THE phrase ‘resource curse’ is widely used in political economy to describe the situation where natural resources such as petroleum, diamonds or precious metals are exploited by foreign investors, usually to the benefit of a small number of native overlords and with damaging consequences for local communities or the environment.
Also known as the ‘paradox of plenty’, it has been identified in many African countries, where hugely valuable oil and gas resources have created large profits for oil companies, with local wealth-creation being limited to a few indigenous chiefs and politicians.
In contrast to the enrichment of the offshore bank accounts of a select few, the damaging impacts on many more people in the local communities have been severe, ranging from health and environmental implications of pollution and gas-flaring, and
to war and political upheaval, to competitive consequences for traditional employment sectors such as fishing and farming.
This broad-ranging new book from NJ Ayuk addresses the future of African oil and asks whether it is fated to always be a resource curse or if it can be managed in such a manner as to become a blessing for many African citizens.
Mr Ayuk is a Cameroon-born, American educated lawyer who is CEO of a Pan-African law group and has spent a lifetime negotiating resource extraction deals between international oil companies and a variety of African states.
He analyses the history to date of petroleum exploitation across the continent and cites a litany of greed, corruption and ineptitude in countries such as Nigeria, Angola and Libya, as well as amongst some of the major players in the industry.
He does not pull his punches and is direct in allocating blame to the rent-seeking few for the sufferings of the impoverished many.
Optimism and Ideas
However, the book is not defeatist and Mr Ayuk’s optimism for alternative means of managing resources in the future shines through.
He focuses on many initiatives which could be harnessed to ensure that energy resources are employed for transforming the lives of millions of Africans.
These vary from the invaluable role which women could play in managing the benefits of oil and gas, to the need for local companies to gain access to marginal fields development programmes, and to minimising the wastage of natural gas through flaring.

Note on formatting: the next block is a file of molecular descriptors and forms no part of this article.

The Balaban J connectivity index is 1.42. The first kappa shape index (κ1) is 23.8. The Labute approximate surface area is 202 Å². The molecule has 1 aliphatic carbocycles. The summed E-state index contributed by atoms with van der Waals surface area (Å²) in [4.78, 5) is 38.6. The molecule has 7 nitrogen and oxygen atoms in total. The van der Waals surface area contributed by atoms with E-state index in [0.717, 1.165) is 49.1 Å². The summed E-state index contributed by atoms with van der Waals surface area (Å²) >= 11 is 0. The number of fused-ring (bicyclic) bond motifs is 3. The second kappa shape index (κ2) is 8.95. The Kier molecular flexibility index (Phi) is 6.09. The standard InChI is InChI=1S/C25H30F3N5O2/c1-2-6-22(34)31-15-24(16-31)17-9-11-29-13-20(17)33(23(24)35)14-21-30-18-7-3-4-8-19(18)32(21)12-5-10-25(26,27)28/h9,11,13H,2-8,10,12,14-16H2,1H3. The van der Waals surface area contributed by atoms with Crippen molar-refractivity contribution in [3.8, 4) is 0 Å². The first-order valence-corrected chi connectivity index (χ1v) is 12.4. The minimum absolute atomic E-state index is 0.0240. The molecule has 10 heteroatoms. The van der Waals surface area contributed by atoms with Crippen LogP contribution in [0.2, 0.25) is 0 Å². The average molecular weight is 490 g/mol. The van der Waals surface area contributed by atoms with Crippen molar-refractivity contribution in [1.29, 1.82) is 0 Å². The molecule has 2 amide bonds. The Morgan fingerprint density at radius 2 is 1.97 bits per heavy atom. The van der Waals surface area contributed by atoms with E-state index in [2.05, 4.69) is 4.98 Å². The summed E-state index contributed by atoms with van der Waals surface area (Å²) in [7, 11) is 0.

He uses examples of innovative deals being negotiated by countries such as Senegal, Mauritania, Uganda and Equatorial Guinea, who will be the new generation of petroleum-producing nations in Africa, to optimise the benefits of energy resources for their local communities and national economies.
Ayuk roams widely over a number of issues which are linked to the future of African oil.
Oil and gas in Africa – resource curse or blessing?
These include the need for oil companies to purchase local content and to demonstrate their corporate social responsibility agendas through support for indigenous communities.
He also focuses on the critical deficiencies in African state electricity suppliers, citing the lack of reliable electricity in many African countries as a key reason behind developmental failings.
He argues convincingly for a strategy of ‘gas to power’ as a multi-headed approach to reducing energy wastage, reducing external expenditure on unnecessary imports and supporting technological development which depends on reliable power supplies.
Although not an academic treatise, this book is comprehensive and well-researched, with copious sources across multiple disciplines.
It is eminently readable and would be of interest to anybody with an interest in the political economy of emerging nations. It would be particularly instructive to oil industry professionals who are keen to understand some of the dynamics of development in contemporary Africa.
Deal-makers seeking a manual for negotiations over oil revenues might be somewhat disappointed that the sub-title of the book (‘The Future of African Oil and Doing Deals’) is not realised very fully.
The section on deal-making is limited to about 14 pages, but it does contain some passionately-held views, which Ayuk imparts to the new generations of dealmakers in Africa: “Each one of us has a mandate to use our education to impact communities and to promote economic growth and empowerment… Use your skills to make sure that every day Africans receive their fair share of the benefits the continent’s natural resources can provide.”